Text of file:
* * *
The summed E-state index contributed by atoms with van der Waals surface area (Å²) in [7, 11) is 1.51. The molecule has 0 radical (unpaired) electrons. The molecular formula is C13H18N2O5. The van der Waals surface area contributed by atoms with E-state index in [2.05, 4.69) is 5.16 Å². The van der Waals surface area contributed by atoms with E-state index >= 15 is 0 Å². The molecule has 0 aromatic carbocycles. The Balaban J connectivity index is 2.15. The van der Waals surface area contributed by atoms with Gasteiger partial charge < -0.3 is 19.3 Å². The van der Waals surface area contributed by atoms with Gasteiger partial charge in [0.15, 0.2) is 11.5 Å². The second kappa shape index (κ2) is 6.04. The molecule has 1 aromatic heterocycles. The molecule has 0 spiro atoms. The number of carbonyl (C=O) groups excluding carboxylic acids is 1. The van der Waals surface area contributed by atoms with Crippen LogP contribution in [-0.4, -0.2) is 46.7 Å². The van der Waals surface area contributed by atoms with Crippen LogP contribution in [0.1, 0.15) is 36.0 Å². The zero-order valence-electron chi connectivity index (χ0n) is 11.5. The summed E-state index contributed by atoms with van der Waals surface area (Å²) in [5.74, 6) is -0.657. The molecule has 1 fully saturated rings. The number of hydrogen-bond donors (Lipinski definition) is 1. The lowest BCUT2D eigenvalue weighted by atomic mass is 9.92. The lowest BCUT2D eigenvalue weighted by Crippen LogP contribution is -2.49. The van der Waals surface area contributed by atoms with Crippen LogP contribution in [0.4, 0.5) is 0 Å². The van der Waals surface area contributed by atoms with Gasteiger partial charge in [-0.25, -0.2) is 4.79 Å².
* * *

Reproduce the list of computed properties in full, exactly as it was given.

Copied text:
The summed E-state index contributed by atoms with van der Waals surface area (Å²) in [7, 11) is 1.51. The molecule has 0 radical (unpaired) electrons. The molecular formula is C13H18N2O5. The van der Waals surface area contributed by atoms with E-state index in [2.05, 4.69) is 5.16 Å². The van der Waals surface area contributed by atoms with E-state index >= 15 is 0 Å². The molecule has 0 aromatic carbocycles. The Balaban J connectivity index is 2.15. The van der Waals surface area contributed by atoms with Gasteiger partial charge < -0.3 is 19.3 Å². The van der Waals surface area contributed by atoms with Gasteiger partial charge in [0.15, 0.2) is 11.5 Å². The second kappa shape index (κ2) is 6.04. The molecule has 1 aromatic heterocycles. The molecule has 0 spiro atoms. The number of carbonyl (C=O) groups excluding carboxylic acids is 1. The van der Waals surface area contributed by atoms with Crippen LogP contribution in [-0.4, -0.2) is 46.7 Å². The van der Waals surface area contributed by atoms with Crippen LogP contribution in [0.1, 0.15) is 36.0 Å². The zero-order valence-electron chi connectivity index (χ0n) is 11.5. The summed E-state index contributed by atoms with van der Waals surface area (Å²) in [5.74, 6) is -0.657. The molecule has 1 fully saturated rings. The number of hydrogen-bond donors (Lipinski definition) is 1. The lowest BCUT2D eigenvalue weighted by atomic mass is 9.92. The lowest BCUT2D eigenvalue weighted by Crippen LogP contribution is -2.49. The van der Waals surface area contributed by atoms with Crippen LogP contribution in [0.4, 0.5) is 0 Å². The van der Waals surface area contributed by atoms with Gasteiger partial charge in [-0.25, -0.2) is 4.79 Å².